Let’s Not Have What He’s Having

How pop culture entertainment- past and current- serves to distract from and fracture minority groups by conflating their struggles with a defective cis male drive for domination.

Having just read an excellent article by Cathy Young of Arc Digital regarding the acrimonious online and offline feuds surrounding the Wonder Woman movie and gender politics I’m struck with the realization that popular culture is not and has never been a fruitful venue in which to advocate for the intrinsic demands for the equality and equity of women, minorities and the LGBTQ community.

This is a heady realization for me being that pop culture has for better or worse been a surrogate parent to me and many others in my generation. It’s arguable that pop culutre has had more influence on my upbringing than many of the close relatives I was raised by and with. Pop culture has had such a powerful impact on my thinking that for the past 17 years I have chosen to pursue a career in film and television inspite of my understanding of the industry’s many cultural shortcomings and the very long odds of earning a decent living in this business(especially as a critically thoughtful member of an ethnic minority). The potential to reach a worldwide audience with your grandest creative ideas is nigh irresistable for an artist. It’s this dream of acceptance and validation that our entertainment industry offers which keeps every artist such as myself down in the mines everyday, digging for creative gold in the hopes of gaining a wider audience. So, you would think I would see the recent rush of content made by and for minorities as a welcome development. Sadly, I do not. Some would say the recent shift in pop culture to include a more diverse group of voices is a sign that the world and the people in it are opening their minds and changing for the better. However, the version of “diversity” that pop culture has on offer does more to distract from the realities of life as a minority while simutaneously scuttling intersectional alliances that are necessary for achieving real equality and equity.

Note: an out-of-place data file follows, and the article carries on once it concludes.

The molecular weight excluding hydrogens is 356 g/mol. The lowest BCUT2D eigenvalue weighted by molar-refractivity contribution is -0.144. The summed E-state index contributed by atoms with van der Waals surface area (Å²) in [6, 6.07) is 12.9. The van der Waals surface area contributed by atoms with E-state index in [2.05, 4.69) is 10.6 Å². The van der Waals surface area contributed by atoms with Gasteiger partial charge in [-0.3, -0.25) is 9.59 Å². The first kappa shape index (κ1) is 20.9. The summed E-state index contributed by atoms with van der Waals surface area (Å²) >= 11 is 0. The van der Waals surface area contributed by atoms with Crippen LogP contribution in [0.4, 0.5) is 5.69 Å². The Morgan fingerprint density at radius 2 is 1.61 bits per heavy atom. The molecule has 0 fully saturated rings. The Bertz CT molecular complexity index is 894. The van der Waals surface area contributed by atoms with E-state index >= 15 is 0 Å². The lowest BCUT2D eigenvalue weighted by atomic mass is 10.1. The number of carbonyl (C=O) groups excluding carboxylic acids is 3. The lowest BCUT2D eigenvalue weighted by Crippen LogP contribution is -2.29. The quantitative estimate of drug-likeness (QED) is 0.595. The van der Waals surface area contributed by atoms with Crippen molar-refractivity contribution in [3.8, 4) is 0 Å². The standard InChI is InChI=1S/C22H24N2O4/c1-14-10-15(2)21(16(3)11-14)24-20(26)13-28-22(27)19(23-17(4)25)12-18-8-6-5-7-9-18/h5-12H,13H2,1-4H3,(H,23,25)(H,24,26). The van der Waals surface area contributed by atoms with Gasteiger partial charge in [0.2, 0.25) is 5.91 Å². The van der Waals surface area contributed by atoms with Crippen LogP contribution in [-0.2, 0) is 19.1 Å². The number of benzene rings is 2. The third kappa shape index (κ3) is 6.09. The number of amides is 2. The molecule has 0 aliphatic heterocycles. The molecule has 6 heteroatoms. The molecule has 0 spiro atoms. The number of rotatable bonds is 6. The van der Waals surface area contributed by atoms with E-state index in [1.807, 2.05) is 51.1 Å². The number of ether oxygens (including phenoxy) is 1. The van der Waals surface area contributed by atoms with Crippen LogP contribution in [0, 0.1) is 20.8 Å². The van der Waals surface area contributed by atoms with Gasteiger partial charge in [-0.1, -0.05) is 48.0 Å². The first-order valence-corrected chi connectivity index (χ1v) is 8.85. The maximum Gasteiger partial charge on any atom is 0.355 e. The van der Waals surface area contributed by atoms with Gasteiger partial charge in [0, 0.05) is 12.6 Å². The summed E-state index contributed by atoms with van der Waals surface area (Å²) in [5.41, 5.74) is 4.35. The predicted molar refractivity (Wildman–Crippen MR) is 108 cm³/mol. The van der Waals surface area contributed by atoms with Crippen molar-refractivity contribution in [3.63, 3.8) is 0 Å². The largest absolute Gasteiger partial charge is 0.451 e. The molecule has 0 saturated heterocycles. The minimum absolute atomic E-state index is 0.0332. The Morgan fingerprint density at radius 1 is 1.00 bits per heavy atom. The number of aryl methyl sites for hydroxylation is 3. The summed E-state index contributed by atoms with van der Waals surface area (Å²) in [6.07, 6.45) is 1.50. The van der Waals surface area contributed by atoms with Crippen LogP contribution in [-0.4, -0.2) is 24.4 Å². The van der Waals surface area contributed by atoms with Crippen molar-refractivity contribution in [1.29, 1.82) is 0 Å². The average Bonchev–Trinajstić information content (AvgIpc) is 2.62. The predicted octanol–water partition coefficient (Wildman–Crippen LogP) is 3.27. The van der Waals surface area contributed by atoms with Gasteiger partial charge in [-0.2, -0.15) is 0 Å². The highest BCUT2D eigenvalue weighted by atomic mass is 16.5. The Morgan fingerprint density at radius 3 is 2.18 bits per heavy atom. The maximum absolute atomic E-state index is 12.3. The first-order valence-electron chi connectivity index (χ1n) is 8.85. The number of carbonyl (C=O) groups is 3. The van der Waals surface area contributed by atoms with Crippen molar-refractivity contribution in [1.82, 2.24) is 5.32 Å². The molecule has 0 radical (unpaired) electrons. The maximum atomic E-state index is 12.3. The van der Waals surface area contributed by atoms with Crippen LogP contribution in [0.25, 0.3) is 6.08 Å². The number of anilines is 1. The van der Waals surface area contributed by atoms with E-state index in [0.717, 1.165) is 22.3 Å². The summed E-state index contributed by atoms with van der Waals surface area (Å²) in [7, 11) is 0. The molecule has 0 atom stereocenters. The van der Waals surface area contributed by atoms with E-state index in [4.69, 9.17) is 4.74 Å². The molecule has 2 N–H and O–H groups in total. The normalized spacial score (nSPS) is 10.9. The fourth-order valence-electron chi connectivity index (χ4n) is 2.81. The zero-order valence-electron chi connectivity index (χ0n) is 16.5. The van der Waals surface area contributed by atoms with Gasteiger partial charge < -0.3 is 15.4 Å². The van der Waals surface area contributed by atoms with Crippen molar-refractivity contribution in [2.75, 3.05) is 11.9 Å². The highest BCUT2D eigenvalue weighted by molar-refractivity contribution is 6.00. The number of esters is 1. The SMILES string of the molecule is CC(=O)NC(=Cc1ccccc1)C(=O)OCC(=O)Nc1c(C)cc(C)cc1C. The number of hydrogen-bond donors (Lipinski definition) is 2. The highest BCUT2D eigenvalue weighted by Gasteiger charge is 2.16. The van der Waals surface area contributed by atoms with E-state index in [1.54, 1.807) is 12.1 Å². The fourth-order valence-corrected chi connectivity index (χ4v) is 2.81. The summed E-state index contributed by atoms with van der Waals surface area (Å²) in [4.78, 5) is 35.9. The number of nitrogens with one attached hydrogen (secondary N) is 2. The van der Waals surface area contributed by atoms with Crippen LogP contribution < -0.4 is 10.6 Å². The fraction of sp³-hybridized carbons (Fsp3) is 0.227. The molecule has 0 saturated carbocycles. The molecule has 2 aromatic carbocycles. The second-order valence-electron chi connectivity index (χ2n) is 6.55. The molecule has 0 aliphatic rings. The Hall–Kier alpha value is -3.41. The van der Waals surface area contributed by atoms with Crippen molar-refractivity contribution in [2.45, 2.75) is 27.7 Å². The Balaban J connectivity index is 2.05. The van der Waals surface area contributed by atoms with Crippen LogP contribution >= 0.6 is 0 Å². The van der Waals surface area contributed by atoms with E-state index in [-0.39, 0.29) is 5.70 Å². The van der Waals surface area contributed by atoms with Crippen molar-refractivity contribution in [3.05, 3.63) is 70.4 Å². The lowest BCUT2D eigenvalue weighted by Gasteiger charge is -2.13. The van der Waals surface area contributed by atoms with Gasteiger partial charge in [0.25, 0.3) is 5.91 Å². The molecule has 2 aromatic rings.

To illustrate, let’s look at Beyonce, The Huxtables, Maura Pfefferman, and Wonder Woman. All are characters offered ostensibly as symbols of triumph over the handicaps of their minority status- both real and perceived -in spite of the rarified contexts that they exist in. Yes, Beyonce exists as a symbol of black women’s talent, strength, intelligence and business savvy but not without admitting that she achieved her success only after a lifetime of studying, training at and playing “the man’s game” with the close managerial influence of her father at every turn. The Huxtables exist as an example of a happy and functional African-American middle class family but not without accepting that in order for that to happen in real life the doctor/father and lawyer/mother must have been exceptional enough to: finish their respective schooling without crippling debt; obtain jobs paying well enough to afford a brownstone and 5 children in NYC; all while having enough of a work-life balance to be near-saintly parents & model citizens. Maura Pferfferman exists as a symbol of a socially embraced and uninhibited transgender divorcee in her 60’s but not without the understanding that she is also rather wealthy and living in a city at the forefront of LGBTQ affirmation with an almost unconditionally supportive network of friends and family. And lastly, the quality and success of the Wonder Woman movie exists as proof that a female-led and directed action film can appeal to wide audiences once it is accepted that the film is effectively a man’s action movie directed by and starring women: the character, screenplay and story were created by men and lands squarely in a definitively cis male-oriented genre.